Again, Indians have long been struck by the civil rights movement and the slow but sure rise of growing numbers of African-Americans in public life, capped spectacularly by the capture of the White House by President Obama. But Indians have, in turn, leapfrogged the U.S. in having minorities such as Muslims, Sikhs, Parsis (the Zoroastrians who fled from Persia and landed on the west coast of India), tribals and the lower Hindu castes and even untouchables, elected in numbers to the highest positions.

    As it happens, the way to handle multi-religiosity is also an area where the two countries can teach one another. The U.S. approach to secularism consists in ensuring the right to practice your religion, as evidenced by liberal reactions to the recent controversy over the “Ground Zero mosque” and certainly India equally guarantees that right also through its Constitution, which draws important ideas from the U.S. Constitution. But this is only a “negative” right. There is also the question of the positive right to equality in public displays of religion. Gandhi had the right approach to this question: at his political meetings, he began by reading from the Old Testament, the New Testament, the Gita of the Hindus and the holy books of the Sikhs and the Zoroastrians. After 9/11, the Judeo-Christian monopoly on public space in the U.S. gave way to inclusion of Islam, largely for prudential reasons. But the reasons must go much deeper than that and include in an equal way the many religions that now inhabit the U.S. President Obama’s initial decision to visit the Golden Temple was only a gesture to his Sikh host; if he had learnt his lesson from Gandhi, he would have had a prayer breakfast with a bow to all of India’s great religions.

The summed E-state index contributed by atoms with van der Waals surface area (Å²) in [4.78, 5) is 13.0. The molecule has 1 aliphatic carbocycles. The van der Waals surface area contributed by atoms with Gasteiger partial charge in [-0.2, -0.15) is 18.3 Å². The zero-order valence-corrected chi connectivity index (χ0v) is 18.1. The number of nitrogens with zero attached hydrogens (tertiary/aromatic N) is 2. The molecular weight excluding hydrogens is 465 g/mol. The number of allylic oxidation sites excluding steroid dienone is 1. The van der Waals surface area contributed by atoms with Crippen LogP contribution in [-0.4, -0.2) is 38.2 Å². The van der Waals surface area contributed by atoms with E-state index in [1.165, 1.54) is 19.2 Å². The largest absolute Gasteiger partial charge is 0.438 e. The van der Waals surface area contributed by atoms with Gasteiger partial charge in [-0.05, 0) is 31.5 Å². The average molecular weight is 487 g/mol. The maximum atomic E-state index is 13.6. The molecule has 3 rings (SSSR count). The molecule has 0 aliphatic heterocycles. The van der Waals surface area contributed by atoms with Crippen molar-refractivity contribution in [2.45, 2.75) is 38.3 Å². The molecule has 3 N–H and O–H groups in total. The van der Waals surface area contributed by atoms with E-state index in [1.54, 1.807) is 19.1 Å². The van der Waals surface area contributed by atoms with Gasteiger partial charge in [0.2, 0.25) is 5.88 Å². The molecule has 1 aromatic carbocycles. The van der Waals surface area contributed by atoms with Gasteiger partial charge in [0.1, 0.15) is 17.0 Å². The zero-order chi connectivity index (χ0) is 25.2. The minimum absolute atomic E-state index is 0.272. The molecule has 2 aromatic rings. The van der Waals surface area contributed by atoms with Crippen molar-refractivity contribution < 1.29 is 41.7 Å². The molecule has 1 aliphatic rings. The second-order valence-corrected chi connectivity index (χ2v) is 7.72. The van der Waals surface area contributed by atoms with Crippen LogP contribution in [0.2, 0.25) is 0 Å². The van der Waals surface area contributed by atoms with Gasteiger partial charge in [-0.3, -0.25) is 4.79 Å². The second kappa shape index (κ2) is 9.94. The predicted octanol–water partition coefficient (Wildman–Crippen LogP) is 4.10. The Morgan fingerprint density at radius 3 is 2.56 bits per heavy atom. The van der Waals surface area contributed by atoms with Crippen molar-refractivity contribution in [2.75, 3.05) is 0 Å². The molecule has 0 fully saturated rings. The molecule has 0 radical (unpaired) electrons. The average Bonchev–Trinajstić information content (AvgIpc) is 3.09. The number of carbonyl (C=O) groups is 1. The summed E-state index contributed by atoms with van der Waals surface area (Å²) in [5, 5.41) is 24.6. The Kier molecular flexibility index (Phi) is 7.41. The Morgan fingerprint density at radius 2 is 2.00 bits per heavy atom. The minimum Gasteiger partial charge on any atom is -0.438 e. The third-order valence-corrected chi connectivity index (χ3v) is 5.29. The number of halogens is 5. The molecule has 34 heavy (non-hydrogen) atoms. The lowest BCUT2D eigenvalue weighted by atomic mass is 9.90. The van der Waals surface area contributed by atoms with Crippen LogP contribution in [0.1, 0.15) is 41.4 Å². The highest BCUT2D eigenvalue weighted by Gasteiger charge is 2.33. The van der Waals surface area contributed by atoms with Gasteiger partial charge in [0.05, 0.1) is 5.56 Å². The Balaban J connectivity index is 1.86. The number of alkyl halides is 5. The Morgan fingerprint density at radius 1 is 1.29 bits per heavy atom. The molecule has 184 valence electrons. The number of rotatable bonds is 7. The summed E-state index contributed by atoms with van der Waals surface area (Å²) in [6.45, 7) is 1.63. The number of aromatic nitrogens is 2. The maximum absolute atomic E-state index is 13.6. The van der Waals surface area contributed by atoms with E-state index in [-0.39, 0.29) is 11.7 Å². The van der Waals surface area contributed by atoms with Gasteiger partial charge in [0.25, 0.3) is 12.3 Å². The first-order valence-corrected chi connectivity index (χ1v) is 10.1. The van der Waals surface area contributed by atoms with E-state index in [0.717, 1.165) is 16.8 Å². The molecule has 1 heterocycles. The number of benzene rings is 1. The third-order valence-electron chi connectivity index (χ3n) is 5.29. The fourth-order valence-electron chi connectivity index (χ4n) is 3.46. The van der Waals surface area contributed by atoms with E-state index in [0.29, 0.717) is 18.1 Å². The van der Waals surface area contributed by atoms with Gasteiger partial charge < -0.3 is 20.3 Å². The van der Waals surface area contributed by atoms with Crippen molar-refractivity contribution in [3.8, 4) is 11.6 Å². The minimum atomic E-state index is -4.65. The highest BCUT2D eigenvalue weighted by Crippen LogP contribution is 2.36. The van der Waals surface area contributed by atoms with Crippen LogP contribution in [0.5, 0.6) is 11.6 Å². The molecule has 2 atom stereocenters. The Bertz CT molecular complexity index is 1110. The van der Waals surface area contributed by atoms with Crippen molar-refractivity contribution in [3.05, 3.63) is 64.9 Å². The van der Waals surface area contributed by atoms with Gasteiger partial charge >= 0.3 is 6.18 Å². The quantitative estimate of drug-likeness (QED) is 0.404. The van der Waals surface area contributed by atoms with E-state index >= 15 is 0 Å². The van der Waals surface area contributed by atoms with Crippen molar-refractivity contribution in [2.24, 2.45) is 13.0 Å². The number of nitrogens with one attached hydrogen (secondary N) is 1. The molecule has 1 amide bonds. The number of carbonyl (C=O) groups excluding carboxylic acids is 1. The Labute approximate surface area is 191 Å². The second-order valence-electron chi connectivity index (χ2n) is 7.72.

But the greatest lesson he can learn from the visit to India is, ironically, about the bankruptcy of the opposition to the idea of an open economy that Democrats have increasingly surrendered to, especially in the mid-term elections. To take just one example from those elections, California Democratic incumbent Senator Barbara Boxer attacked Republican candidate Carly Fiorina for outsourcing jobs; Boxer seemed not to understand that if, as CEO, Firoina had not outsourced 30,000 jobs, Hewlett Packard would have become uncompetitive in this fiercely competitive world, with the result that possibly as many as 100,000 jobs would have been lost. Sadly, President Obama has been virtually silent on this folly, unable or unwilling to play the conventional role of Presidents in countering such protectionism.

    India was once wedded to illiberal policies, at whose core were fear of integration into the world economy and embrace, therefore, of inward-looking autarchy. Shedding these attitudes and steadily opening India to the world economy have yielded high dividends in shape of enhanced growth and therefore beneficial impact on poverty. President Obama can do no better than to take a leaf from Manmohan Singh who pioneered the reforms in 1991 and gather the courage to stand up to the reactionary forces in his party.

    The original article appeared in the November 15th, 2010 issue of India Today.

    http://indiatoday.intoday.in/site/Story/119084/Guest Column/the-doctor-is-in-mr-obama.html